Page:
‘Shouldn’t you be at work?’ 5 times Des Lynam was just wonderful

Des Lynam poses with the Champions League trophy before the match between AC Milan and Deportivo La Coruna at San Siro, Milan, Italy, March 2004.

Des Lynam. You remember him. Grey hair. Moustache. A nod and a wink that made housewives across the land go weak at the knees. Sid Lambert remembers him at his finest…

Throughout the 80s and 90s, time with Des was a sporting ritual, his voice like a pair of silk pyjamas welcoming us to another glorious two hours in front of the telly.

And even when everything went wrong on the pitch, somehow Des just being there made everything immediately alright.

Cue Luciano…

It should have been England, you know. After the heartbreak of Turin, it had been hard to think about the 1990 World Cup Final. Then the game started. And it was awful.

Some might describe Argentina’s gameplan as being an example of football’s dark arts. Most of us call it shithousing. Time-wasting, petty fouling and play-acting from first minute to last.

Andreas Brehme won it with a dodgy penalty, an act of great humanitarianism by the referee so we didn’t have to suffer through extra time.

It was an anti-climactic end to a tournament that had delivered no end of drama. Back in the studio, Des decides there’s no way to sugarcoat it. You’re no fools. It’s been a stinker and there’s no point pretending otherwise.

So let’s not dwell on the game and instead treasure the memories – with one last bit of Pavarotti.

Whole New Ball Game? Not really

It’s August 1992 and the Premier League is officially born. Sky have just forked out 300 million quid for a megabucks TV deal, with similar sums allotted for Richard Keys’ wardrobe.

The summer sees a coast-to-coast PR Blitzkrieg. If you haven’t got a Sky Sports subscription then Uncle Rupert wants to know why. There are print ads promising a “Whole New Ball Game” and high-end TV spots featuring Anders Limpar having breakfast in bed. Different times.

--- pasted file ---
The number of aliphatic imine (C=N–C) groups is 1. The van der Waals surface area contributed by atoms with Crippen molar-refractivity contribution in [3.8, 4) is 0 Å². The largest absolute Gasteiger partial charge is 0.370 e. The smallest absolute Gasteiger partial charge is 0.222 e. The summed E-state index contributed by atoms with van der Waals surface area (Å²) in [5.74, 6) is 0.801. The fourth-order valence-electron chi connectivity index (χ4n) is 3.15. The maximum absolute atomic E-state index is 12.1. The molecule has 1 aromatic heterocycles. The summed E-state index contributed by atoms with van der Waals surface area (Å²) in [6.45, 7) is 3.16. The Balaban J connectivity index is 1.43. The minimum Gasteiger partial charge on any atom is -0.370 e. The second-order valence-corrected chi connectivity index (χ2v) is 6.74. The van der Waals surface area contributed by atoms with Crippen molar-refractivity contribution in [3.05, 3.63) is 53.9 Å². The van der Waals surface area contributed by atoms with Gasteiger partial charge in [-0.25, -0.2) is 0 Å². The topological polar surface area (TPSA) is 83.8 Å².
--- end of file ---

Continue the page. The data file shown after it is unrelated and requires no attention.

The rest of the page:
Meanwhile, on the BBC it’s a case of back to the future. Match of the Day is back on our screens after a hiatus and we couldn’t be happier. It’s time for Des to usher in a new era alongside a very earnest Gary Lineker and the joyous misery of Alan Hansen.

There are a few new faces, and a rule change here or there, but let’s not go over the top. It’s all still a bit of fun.

Football’s coming home, so put the telly on

The summer of 96. Blur and Oasis battling it out like musical heavyweights in the charts. Manchester United winning the league with kids (much to Alan Hansen’s disbelief). Young people across the land getting drunk on Alcopops to celebrate their exam results. What a time to be alive.

And then there’s the football. It’s coming home, you know. At least that’s what Skinner and Baddiel are telling us. Aside from their musical prowess, the Fantasy Football League hosts had re-enacted the opening ceremony featuring Poirot, Charlie George and Statto dressed as Mick Hucknall.

Now it’s time for the tournament itself. On the eve of the big kick-off, Des presents the BBC’s big preview. No dramatic video montage. No pulsating bassline. No outlandish hype or hullabaloo. Just Des and one of the great opening monologues you’ll ever see.

Scotland in the final? You sly old rascal.

Shouldn’t you be at work?

Whisper it quietly, but England are actually good. Eight months earlier, on a tumultuous night in Rome, the Three Lions had sealed World Cup qualification with a composed performance that saw them secure a 0-0 draw with rivals Italy.

But there’s a problem. The fixture list shows England’s opening game against Tunisia is bang, smack in the middle of a Monday afternoon. Those bastards at FIFA have stitched us up again.

Maybe one day we’ll get our sovereignty back and arrange our own World Cup fixtures. Until then, we’re in trouble. It’s a mad dash towards kick-off as everyone works out their gameplan – whether that’s annual leave or some good old-fashioned bunking off.

When the broadcast begins, Des has got a killer line to welcome us to proceedings.

England exit France 98 in poetic fashion

Oh what might have been. England, brave England are out of the World Cup on penalties. Of course they are. You didn’t need to be Eileen Drewery to predict that particular set of circumstances.

It’s been a rollercoaster ride through France. An entire nation bunked off work to watch the opening game. Beckham’s free-kick against Colombia made him a hero. His petulance against Argentina made him a zero.

And then there’s young Michael Owen, who’s stolen the heart of a nation with his lightning-quick solo runs and his willingness to go down in the box under the merest of contact. Bless him.

Now it’s all over. Another four years of hurt. Glenn Hoddle sat on the touchline wondering what sins he’d committed in a previous life to deserve this heartache. It’s tough to say. But in this timeline asking David Batty to take a penalty was a fairly fucking obvious starting point.

Now it’s left to Des to sum it all up, which he does in the exceedingly good prose of Rudyard Kipling. The public reaction to this was so great that the BBC actually agreed to release it on CD. You can still buy a copy on eBay today for £2.99. You know what to do.

By Sid Lambert 

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